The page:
But there is still a process that Yip and the others must go through before they can march into Beijing National Stadium under the Chinese flag at the Winter Games opening ceremony on Feb. 4, 2022. International Ice Hockey Federation rules require that players from another country complete two consecutive seasons and 16 consecutive months competing in national competitions in their new country.
They must have international transfer cards that prove that they have changed affiliation to the national hockey association of their adopted country. The transfer card must be approved and dated at least 16 months before the players can participate in IIHF or Olympic competition. And they must have citizenship in their new country.
Scott MacPherson, a former NHL scout who is Kunlun's general manager, said the North Americans players have begun playing with the China-based KHL and VHL teams in time to fulfill the IIHF's two-year requirement. As for citizenship, MacPherson said players are working through their teams in dealing with the China Ice Hockey Association and other sports ministries in the country.
"We're following the regular path to how you become a passport holder in China," he said.
If they're successful, the North American players of Chinese heritage will have company competing for the Olympic team with players of Chinese descent who are in North America gaining hockey experience.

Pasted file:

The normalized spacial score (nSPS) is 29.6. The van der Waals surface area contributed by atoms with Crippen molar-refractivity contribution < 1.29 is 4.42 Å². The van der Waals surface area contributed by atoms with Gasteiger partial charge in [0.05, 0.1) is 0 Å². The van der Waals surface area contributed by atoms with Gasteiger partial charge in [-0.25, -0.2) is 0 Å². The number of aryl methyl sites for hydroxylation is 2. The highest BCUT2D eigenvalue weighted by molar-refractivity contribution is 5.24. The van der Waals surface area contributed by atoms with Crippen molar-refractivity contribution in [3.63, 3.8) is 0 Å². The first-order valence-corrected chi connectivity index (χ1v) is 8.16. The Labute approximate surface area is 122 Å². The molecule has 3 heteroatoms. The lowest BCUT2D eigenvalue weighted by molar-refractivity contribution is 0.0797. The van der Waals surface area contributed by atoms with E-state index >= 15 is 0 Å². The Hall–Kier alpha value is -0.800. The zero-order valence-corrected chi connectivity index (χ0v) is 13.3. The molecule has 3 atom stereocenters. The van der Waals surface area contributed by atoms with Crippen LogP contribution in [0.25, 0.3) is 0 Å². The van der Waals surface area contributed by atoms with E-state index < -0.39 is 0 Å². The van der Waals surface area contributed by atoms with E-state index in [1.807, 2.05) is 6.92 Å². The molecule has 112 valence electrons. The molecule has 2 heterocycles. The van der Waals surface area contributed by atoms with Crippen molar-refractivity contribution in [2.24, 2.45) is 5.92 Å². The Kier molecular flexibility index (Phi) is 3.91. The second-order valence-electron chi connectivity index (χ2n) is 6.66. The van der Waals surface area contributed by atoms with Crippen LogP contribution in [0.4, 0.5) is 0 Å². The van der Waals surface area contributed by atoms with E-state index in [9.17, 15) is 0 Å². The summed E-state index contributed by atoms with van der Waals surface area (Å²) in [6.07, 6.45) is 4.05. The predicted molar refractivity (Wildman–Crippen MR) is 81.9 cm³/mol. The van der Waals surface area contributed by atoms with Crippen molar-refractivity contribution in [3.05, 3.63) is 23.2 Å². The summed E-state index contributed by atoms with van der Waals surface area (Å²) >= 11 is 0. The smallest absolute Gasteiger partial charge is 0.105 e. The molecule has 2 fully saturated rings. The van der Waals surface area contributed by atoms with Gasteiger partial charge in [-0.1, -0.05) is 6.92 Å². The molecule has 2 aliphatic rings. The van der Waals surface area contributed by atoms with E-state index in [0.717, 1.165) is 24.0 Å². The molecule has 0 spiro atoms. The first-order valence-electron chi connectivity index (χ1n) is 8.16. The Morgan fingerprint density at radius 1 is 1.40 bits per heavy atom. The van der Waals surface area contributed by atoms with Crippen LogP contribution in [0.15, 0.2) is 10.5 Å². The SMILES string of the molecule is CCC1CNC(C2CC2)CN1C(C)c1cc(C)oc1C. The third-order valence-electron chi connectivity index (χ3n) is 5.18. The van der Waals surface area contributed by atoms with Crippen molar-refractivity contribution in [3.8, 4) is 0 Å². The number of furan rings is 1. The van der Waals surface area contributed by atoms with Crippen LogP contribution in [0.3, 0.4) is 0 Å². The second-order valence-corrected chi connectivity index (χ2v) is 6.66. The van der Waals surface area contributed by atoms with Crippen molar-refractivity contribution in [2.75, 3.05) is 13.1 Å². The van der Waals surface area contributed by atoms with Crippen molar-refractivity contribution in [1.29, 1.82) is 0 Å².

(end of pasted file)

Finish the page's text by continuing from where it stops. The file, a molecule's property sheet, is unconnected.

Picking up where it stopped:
China has been an IIHF member since 1963, and its men's team is ranked 32nd among 52 teams in the world. The country of nearly 1.4 billion people has 8,384 players, according to the IIHF website. That includes 482 men, 808 women and 7,094 junior players.
Andong Song, who became the first China-born player selected by an NHL team when the New York Islanders chose him in the sixth round (No. 172) of the 2015 NHL Draft, is a defenseman who plays for Cornell University. Song was captain of China's team at the IIHF World Under-18 Division II Group B Championship in 2015 and served as an ambassador along with basketball Hall of Famer Yao Ming in promoting Beijing's Winter Games effort.
Peter Zhong, a forward who was born in Beijing, played 11 games for Arizona State University's NCAA Division I team this season. He has represented China in three world championship tournaments.
Forward Kailin Chen, who played on China's IIHF Under-18 Division II Group B team in 2019, was selected by Niagara (No. 122) in the 2020 Ontario Hockey League Priority Selection draft in April.
Tam, who played for Kunlun and its VHL affiliate KRS Heilongjiang, said the combination of North Americans of Chinese descent and native-born players could produce a team that could surprise in 2022.
"Most of our North American guys have at least AHL experience, and some have NHL experience," said Tam, whose mother is French-Canadian and father is three-quarters Chinese from Mozambique and owns two Chinese restaurants in Quebec City. "As much as we don't know who'll play for Team China yet, I think it will be way better than people think."
Photos courtesy Korkka Alexander, Koksharov Roman and Kuzmin Yury, Kontinental Hockey League Photo